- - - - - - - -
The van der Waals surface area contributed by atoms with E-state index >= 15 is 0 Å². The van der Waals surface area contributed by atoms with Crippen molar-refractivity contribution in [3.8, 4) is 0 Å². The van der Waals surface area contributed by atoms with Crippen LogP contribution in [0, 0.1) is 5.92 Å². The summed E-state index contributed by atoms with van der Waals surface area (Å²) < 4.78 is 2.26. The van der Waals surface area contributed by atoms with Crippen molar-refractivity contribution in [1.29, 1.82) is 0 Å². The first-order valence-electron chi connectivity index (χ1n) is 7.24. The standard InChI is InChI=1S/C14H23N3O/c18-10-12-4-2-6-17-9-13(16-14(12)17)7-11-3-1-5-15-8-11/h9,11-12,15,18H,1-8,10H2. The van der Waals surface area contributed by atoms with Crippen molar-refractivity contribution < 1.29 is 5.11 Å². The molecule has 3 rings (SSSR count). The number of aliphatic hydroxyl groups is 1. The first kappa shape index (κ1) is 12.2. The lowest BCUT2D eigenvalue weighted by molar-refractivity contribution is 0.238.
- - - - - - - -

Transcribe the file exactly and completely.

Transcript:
The van der Waals surface area contributed by atoms with E-state index >= 15 is 0 Å². The van der Waals surface area contributed by atoms with Crippen molar-refractivity contribution in [3.8, 4) is 0 Å². The van der Waals surface area contributed by atoms with Crippen LogP contribution in [0, 0.1) is 5.92 Å². The summed E-state index contributed by atoms with van der Waals surface area (Å²) < 4.78 is 2.26. The van der Waals surface area contributed by atoms with Crippen molar-refractivity contribution in [1.29, 1.82) is 0 Å². The first-order valence-electron chi connectivity index (χ1n) is 7.24. The standard InChI is InChI=1S/C14H23N3O/c18-10-12-4-2-6-17-9-13(16-14(12)17)7-11-3-1-5-15-8-11/h9,11-12,15,18H,1-8,10H2. The van der Waals surface area contributed by atoms with Crippen molar-refractivity contribution < 1.29 is 5.11 Å². The molecule has 3 rings (SSSR count). The number of aliphatic hydroxyl groups is 1. The first kappa shape index (κ1) is 12.2. The lowest BCUT2D eigenvalue weighted by molar-refractivity contribution is 0.238.